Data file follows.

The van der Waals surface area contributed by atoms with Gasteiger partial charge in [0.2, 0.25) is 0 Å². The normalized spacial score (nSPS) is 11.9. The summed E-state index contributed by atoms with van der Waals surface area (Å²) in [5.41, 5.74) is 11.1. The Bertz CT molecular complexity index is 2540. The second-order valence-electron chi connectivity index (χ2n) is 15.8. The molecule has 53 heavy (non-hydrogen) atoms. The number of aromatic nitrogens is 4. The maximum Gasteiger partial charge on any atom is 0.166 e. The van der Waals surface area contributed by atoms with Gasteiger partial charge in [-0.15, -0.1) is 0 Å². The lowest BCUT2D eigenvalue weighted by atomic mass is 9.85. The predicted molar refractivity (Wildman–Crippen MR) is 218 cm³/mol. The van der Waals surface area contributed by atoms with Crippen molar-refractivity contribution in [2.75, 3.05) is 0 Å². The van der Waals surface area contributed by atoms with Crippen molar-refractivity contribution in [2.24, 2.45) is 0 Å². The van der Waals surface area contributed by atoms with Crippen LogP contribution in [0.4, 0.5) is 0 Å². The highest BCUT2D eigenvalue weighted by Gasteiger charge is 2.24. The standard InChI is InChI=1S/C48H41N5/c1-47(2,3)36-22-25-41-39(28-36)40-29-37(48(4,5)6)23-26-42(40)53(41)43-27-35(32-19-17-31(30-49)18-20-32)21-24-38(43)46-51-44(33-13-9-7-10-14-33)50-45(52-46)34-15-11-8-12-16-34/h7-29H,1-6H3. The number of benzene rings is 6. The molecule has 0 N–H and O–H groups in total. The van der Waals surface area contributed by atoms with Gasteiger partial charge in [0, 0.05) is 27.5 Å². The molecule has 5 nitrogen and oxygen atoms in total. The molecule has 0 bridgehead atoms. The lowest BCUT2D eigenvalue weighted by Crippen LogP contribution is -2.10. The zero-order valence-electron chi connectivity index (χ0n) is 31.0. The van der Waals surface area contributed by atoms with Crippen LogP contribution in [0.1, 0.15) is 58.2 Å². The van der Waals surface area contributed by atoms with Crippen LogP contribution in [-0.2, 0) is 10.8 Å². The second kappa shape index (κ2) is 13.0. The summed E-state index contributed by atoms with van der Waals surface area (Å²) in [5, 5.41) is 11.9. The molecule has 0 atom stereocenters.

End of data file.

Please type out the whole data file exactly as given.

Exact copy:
The van der Waals surface area contributed by atoms with Gasteiger partial charge in [0.2, 0.25) is 0 Å². The normalized spacial score (nSPS) is 11.9. The summed E-state index contributed by atoms with van der Waals surface area (Å²) in [5.41, 5.74) is 11.1. The Bertz CT molecular complexity index is 2540. The second-order valence-electron chi connectivity index (χ2n) is 15.8. The molecule has 53 heavy (non-hydrogen) atoms. The number of aromatic nitrogens is 4. The maximum Gasteiger partial charge on any atom is 0.166 e. The van der Waals surface area contributed by atoms with Gasteiger partial charge in [-0.15, -0.1) is 0 Å². The lowest BCUT2D eigenvalue weighted by atomic mass is 9.85. The predicted molar refractivity (Wildman–Crippen MR) is 218 cm³/mol. The van der Waals surface area contributed by atoms with Crippen molar-refractivity contribution in [2.75, 3.05) is 0 Å². The van der Waals surface area contributed by atoms with Crippen molar-refractivity contribution in [2.24, 2.45) is 0 Å². The van der Waals surface area contributed by atoms with Crippen LogP contribution in [0.4, 0.5) is 0 Å². The highest BCUT2D eigenvalue weighted by Gasteiger charge is 2.24. The standard InChI is InChI=1S/C48H41N5/c1-47(2,3)36-22-25-41-39(28-36)40-29-37(48(4,5)6)23-26-42(40)53(41)43-27-35(32-19-17-31(30-49)18-20-32)21-24-38(43)46-51-44(33-13-9-7-10-14-33)50-45(52-46)34-15-11-8-12-16-34/h7-29H,1-6H3. The number of benzene rings is 6. The molecule has 0 N–H and O–H groups in total. The van der Waals surface area contributed by atoms with Gasteiger partial charge in [0, 0.05) is 27.5 Å². The molecule has 5 nitrogen and oxygen atoms in total. The molecule has 0 bridgehead atoms. The lowest BCUT2D eigenvalue weighted by Crippen LogP contribution is -2.10. The zero-order valence-electron chi connectivity index (χ0n) is 31.0. The van der Waals surface area contributed by atoms with Crippen LogP contribution in [0.1, 0.15) is 58.2 Å². The van der Waals surface area contributed by atoms with Crippen LogP contribution in [-0.2, 0) is 10.8 Å². The second kappa shape index (κ2) is 13.0. The summed E-state index contributed by atoms with van der Waals surface area (Å²) in [5, 5.41) is 11.9. The molecule has 0 atom stereocenters.